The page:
Examination of the substantially transparent, high-density polycrystalline product which contained the MgAl2 O4, indicated a dihedral angle of 0° between the sintering matrix and the yttria grain boundaries. Thus, unlike yttria-based bodies sintered with MgO, those sintered with MgAl2 O4 apparently follow normally observed mechanisms for liquid phase sintering.
It appears that the eutectic temperature between MgAl2 O4 and Y2 O3 required for liquid phase sintering is lower than that required for sintering with Al2 O3 (1930° C.). This means that economies in the manufacture of transparent yttria-based bodies may be realized by using MgAl2 O4.
In order to enable one skilled in the art to practice the present invention, the following Examples are provided; however, these Examples are not to be construed as limiting the scope of the invention as hereinafter claimed, but as merely illustrative thereof.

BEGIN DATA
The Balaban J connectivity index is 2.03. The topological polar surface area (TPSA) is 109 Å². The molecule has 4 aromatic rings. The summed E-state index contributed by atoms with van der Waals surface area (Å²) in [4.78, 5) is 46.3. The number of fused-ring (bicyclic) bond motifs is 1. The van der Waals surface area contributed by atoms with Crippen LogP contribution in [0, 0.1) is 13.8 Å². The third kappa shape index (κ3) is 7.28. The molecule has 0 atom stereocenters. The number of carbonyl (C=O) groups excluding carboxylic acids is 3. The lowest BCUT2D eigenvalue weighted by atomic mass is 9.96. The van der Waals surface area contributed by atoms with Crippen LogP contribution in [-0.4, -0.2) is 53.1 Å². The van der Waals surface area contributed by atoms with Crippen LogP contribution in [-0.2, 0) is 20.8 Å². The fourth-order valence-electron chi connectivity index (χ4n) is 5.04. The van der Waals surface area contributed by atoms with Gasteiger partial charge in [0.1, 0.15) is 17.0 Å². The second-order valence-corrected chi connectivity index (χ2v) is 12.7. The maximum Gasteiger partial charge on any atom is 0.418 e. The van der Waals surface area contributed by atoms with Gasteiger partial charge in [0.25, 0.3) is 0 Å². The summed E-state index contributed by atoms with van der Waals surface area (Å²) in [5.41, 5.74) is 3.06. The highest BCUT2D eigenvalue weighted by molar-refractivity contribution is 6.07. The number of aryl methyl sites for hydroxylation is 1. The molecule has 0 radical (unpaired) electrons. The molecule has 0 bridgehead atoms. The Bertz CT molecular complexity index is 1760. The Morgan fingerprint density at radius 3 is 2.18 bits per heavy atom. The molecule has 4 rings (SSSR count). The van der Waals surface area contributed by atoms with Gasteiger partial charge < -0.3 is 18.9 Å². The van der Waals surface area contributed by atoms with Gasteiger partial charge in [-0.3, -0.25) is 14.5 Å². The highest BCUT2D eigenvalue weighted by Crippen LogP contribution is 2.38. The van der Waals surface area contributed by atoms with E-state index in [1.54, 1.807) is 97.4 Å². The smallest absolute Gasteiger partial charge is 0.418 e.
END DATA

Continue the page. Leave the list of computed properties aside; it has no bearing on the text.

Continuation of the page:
Each of the Examples presented in the accompanying Table was prepared according to methods described in detail above. Density measurements of the sintered bodies were measured on an analytical balance using the Archimedes principle. Total transmittance measurements were performed on polished 1 mm thick disc samples, at 0.6 μm wavelength using a Cary Model 14 spectrophotometer.